About a month ago, I was in the West Bank, Palestine where despite the almost constant threat of conflict and violence, the women are positive and strong. Some of the women ActionAid supports to hold their own ‘women forums’ invited me to join them for coffee – just like in Sydney, coffee is the most popular social activity in Hebron.

Over our cups of coffee and Palestinian sweets, we spoke about the challenges we are all facing in this uncertain climate and their optimism for the future was overwhelming. They spoke about how they wanted to sell their handmade goods at local markets and ambitions for their children’s future careers – not much different from what I discuss with my girlfriends in Australia.

4. In general, do you think Australians are generous givers?

Australians have a strong sense of fairness and justice – and this can sometimes be expressed as ‘generosity’. I think it’s important that we stop understanding ‘aid’ as charity. While long term aid funding is essential to ensure sustainable change, women living in poverty overseas need more than aid ‘generosity’ – they need our solidarity.

5. Do you think that the Australian government is currently its global responsibilities in terms of aid?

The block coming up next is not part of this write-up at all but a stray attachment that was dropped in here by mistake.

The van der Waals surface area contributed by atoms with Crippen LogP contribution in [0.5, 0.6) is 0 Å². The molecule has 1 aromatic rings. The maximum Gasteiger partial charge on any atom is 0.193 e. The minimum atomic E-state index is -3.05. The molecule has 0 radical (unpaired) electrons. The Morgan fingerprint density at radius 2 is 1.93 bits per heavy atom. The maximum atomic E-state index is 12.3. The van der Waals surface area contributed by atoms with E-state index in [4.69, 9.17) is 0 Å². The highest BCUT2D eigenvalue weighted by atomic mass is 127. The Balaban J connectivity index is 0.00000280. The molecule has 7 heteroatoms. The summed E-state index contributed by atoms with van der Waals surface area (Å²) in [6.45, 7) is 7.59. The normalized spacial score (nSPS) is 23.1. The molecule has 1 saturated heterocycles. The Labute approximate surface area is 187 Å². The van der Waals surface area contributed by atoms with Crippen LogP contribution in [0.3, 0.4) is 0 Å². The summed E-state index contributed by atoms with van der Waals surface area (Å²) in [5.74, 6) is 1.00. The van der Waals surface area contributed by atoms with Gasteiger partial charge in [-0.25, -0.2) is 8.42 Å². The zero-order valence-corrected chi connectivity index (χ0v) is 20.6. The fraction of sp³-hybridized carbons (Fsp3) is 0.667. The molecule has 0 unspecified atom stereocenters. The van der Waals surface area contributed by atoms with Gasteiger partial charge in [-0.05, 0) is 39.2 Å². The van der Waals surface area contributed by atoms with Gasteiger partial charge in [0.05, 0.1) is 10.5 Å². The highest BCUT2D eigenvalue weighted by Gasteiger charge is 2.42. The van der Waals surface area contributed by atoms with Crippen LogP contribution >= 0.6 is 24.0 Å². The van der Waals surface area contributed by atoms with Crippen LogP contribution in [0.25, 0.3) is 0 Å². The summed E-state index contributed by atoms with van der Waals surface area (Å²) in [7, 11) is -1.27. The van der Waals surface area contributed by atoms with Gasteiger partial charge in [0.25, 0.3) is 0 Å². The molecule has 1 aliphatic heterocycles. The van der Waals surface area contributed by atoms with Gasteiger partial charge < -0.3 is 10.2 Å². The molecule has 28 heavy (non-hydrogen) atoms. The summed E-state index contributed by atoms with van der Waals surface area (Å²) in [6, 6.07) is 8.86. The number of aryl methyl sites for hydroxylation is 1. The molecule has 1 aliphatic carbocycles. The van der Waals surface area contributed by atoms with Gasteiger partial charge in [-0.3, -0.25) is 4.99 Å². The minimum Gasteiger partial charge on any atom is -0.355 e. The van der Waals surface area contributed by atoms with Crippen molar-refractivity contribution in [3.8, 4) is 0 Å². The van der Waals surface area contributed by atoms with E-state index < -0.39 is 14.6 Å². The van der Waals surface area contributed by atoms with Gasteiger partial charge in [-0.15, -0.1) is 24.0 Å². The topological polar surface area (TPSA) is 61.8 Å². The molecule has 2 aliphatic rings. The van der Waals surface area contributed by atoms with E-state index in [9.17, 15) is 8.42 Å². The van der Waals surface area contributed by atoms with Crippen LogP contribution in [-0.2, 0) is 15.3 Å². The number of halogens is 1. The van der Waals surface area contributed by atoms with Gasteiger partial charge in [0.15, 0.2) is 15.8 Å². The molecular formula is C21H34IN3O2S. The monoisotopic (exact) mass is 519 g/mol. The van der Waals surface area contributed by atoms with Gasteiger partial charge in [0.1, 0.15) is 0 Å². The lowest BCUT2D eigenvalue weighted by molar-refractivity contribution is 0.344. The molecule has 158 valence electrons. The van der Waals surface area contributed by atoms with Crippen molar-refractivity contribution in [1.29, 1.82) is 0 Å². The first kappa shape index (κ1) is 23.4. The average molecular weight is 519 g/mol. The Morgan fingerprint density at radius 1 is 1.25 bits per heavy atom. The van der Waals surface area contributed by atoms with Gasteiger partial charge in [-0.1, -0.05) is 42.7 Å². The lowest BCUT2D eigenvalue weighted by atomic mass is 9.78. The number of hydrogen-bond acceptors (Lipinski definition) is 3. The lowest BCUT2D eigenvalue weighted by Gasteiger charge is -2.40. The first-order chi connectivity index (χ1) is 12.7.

The short answer is no. This is the stingiest aid budget in Australia’s history. Some of the world’s regions most in need of funding have come out worse – 70% of all aid to Africa was cut. This has been made worse by Australia’s lack of commitment to act on the issues that currently drive poverty – climate change, inequality and conflict. As one of the world’s wealthiest countries and the 13th biggest polluter, Australia has a responsibility to address the causes of poverty around the world.

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Grace in Palestine. Image: Action Aid.

6. What are the most significant humanitarian crises we are facing, both at home and aboard?

Internationally, climate change is an unprecedented global crisis, which will only become worse as time passes. A damaged climate is causing more severe and frequent natural disasters, impacting on communities’ ability to farm (and therefore, their access to food!). It’s also causing more and more conflict all over the world – and will continue to do so as resources become scarcer. We know through our work and research that it’s women who bear the brunt of these crises. We see justice for women in this context as critical – and as everybody’s responsibility.